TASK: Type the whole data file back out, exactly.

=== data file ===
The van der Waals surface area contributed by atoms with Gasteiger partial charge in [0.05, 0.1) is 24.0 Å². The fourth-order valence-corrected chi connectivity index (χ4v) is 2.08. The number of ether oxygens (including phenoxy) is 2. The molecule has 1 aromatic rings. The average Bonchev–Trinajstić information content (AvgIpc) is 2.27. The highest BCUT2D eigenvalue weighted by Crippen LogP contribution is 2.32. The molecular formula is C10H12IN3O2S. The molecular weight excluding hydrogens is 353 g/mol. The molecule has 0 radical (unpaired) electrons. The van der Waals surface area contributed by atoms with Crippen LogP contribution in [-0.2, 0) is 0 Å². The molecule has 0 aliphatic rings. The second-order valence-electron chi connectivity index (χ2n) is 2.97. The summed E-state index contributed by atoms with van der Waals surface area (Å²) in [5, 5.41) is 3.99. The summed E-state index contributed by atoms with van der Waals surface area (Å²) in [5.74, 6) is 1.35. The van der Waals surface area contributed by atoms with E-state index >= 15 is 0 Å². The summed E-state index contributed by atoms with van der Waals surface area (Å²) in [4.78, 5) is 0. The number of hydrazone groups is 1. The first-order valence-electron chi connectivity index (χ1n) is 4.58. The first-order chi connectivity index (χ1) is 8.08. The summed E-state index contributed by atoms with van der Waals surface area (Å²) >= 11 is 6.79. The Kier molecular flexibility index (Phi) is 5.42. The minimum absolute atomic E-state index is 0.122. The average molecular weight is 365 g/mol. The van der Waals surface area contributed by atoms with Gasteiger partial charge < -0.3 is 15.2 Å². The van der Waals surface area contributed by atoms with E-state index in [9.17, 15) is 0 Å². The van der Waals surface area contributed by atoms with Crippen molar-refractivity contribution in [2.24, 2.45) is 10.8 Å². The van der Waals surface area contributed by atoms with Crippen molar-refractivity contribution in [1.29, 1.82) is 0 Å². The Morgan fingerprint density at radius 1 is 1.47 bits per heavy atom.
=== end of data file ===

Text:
The van der Waals surface area contributed by atoms with Gasteiger partial charge in [0.05, 0.1) is 24.0 Å². The fourth-order valence-corrected chi connectivity index (χ4v) is 2.08. The number of ether oxygens (including phenoxy) is 2. The molecule has 1 aromatic rings. The average Bonchev–Trinajstić information content (AvgIpc) is 2.27. The highest BCUT2D eigenvalue weighted by Crippen LogP contribution is 2.32. The molecular formula is C10H12IN3O2S. The molecular weight excluding hydrogens is 353 g/mol. The molecule has 0 radical (unpaired) electrons. The van der Waals surface area contributed by atoms with Crippen LogP contribution in [-0.2, 0) is 0 Å². The molecule has 0 aliphatic rings. The second-order valence-electron chi connectivity index (χ2n) is 2.97. The summed E-state index contributed by atoms with van der Waals surface area (Å²) in [5, 5.41) is 3.99. The summed E-state index contributed by atoms with van der Waals surface area (Å²) in [5.74, 6) is 1.35. The van der Waals surface area contributed by atoms with E-state index >= 15 is 0 Å². The summed E-state index contributed by atoms with van der Waals surface area (Å²) in [4.78, 5) is 0. The number of hydrazone groups is 1. The first-order valence-electron chi connectivity index (χ1n) is 4.58. The first-order chi connectivity index (χ1) is 8.08. The summed E-state index contributed by atoms with van der Waals surface area (Å²) >= 11 is 6.79. The Kier molecular flexibility index (Phi) is 5.42. The minimum absolute atomic E-state index is 0.122. The average molecular weight is 365 g/mol. The van der Waals surface area contributed by atoms with Gasteiger partial charge < -0.3 is 15.2 Å². The van der Waals surface area contributed by atoms with E-state index in [9.17, 15) is 0 Å². The van der Waals surface area contributed by atoms with Crippen molar-refractivity contribution in [2.24, 2.45) is 10.8 Å². The van der Waals surface area contributed by atoms with Crippen molar-refractivity contribution in [1.29, 1.82) is 0 Å². The Morgan fingerprint density at radius 1 is 1.47 bits per heavy atom.